• Thailand: Protestors Continue to Fill Streets in Bangkok - Protests continue in Bangkok, most recently with thousands of demonstrators attempting to block political candidates from registering at a sports stadium. Tens of thousands also marched in the streets Dec. 22 and protests are expected to continue while political candidates register over the next two weeks, moving toward the country’s February 2014 election date. The [...]
  • Turkey: Fresh Protests in Istanbul’s Kadikoy Square - Police fired water cannons, smoke grenades and teargas to break-up crowds of protestors at Istanbul’s Kadikoy Square Dec. 22. What was meant to be an action against the government’s construction and development plans in the city’s threatened green spaces quickly turned into protests over recent corruption and bribery scandals involving government officials and at least [...]

  • US Dept of State Wire
  • Tunisia Travel Alert - The U.S. Department of State alerts U.S. citizens to the risks of travel to Tunisia and recommends that U.S. citizens in Tunisia maintain a high level of vigilance in light of recent terrorist attacks on sites frequented by tourists.

    The Tunisian government has shown its commitment to addressing security concerns and has visibly augmented its security presence at tourist locations, but challenges remain.  On July 4, President Caid Essebsi declared a 30-day state of emergency that grants security forces more authority to maintain civil order, enabling the government to focus on combating terrorism.  The Minister of Interior stated on July 6 that the state of emergency will assist in securing the hotels and tourist areas.  This Travel Alert expires on August 31, 2015.  

    U.S. citizens should exercise extreme caution in Tunisia when frequenting public venues that are visited by large numbers of foreigners, such as:  hotels, shopping centers, tourist sites, and restaurants.  Two recent attacks targeting tourists killed a number of foreign nationals: March 18, 2015, at the Bardo Museum in Tunis; and June 26, 2015 near Sousse at the Riu Imperial Marhaba and Riu Bellevue Park hotels.  The Islamic State of Iraq and the Levant (ISIL) claimed responsibility for both attacks.  U.S. citizens should also be alert to the possibility of kidnapping.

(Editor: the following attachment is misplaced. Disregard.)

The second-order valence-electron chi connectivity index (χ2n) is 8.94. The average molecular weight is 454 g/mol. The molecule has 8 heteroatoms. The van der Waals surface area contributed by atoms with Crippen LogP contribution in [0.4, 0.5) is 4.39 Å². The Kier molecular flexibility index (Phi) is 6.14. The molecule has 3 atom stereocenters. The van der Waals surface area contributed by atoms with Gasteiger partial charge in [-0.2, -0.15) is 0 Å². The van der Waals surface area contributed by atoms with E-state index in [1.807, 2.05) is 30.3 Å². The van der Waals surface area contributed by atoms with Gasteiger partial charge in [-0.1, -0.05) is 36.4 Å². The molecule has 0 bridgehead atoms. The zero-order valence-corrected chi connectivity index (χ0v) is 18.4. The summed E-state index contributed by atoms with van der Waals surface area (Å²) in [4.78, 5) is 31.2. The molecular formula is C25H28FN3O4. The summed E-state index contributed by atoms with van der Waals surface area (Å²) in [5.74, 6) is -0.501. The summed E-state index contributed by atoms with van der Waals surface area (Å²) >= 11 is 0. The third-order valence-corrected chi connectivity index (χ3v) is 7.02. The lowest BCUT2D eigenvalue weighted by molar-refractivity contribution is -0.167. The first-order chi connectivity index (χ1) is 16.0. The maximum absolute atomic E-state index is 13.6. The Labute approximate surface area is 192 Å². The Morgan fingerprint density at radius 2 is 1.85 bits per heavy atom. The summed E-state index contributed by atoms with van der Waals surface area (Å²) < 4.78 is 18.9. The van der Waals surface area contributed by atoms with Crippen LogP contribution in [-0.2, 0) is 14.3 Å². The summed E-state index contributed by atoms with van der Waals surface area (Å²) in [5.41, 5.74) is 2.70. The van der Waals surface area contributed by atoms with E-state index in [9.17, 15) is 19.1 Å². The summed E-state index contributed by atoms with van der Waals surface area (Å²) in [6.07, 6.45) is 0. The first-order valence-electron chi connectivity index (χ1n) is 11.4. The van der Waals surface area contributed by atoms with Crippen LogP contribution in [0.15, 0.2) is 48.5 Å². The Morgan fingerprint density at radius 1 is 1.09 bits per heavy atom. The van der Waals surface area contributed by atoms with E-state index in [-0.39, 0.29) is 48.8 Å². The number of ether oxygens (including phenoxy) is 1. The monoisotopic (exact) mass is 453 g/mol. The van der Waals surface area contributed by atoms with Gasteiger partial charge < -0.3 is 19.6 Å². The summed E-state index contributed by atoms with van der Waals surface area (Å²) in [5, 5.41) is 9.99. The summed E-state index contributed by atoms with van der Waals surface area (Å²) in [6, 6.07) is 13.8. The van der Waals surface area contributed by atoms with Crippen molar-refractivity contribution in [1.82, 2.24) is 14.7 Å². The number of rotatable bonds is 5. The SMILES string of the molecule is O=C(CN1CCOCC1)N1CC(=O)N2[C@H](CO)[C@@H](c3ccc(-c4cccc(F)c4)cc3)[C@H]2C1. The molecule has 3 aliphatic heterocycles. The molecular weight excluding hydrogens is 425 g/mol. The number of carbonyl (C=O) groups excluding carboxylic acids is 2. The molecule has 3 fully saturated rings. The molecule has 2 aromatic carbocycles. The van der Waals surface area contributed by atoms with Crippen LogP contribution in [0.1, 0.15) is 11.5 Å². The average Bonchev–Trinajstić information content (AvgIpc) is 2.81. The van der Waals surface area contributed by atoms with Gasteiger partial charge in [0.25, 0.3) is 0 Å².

Terrorist organizations have also targeted Tunisian security forces and government installations.  The Tunisian government officially designated the group Ansar al-Sharia in Tunisia (AAS-T), a group with known anti-U.S. and anti-Western sentiments, as a terrorist organization on August 27, 2013.  The Tunisian government continues security force operations against AAS-T, ISIL, and al Qa’ida in the Islamic Maghreb (AQIM).

    Protests, demonstrations, and civil unrest can occur with little warning throughout the country.  U.S. citizens should avoid large crowds and demonstrations, as even demonstrations that are meant to be peaceful have the potential to become unpredictable.  When the last significant protests took place in Tunisia in the summer of 2013, they were non-violent and not directed against U.S. citizens or foreigners.  U.S. citizens should be aware of anti-U.S. and anti-Western sentiment held by several groups in country.  U.S. citizens should also be alert and aware of their surroundings.  Travelers should monitor local events, report suspicious activity to the local police, and take appropriate steps to bolster personal security.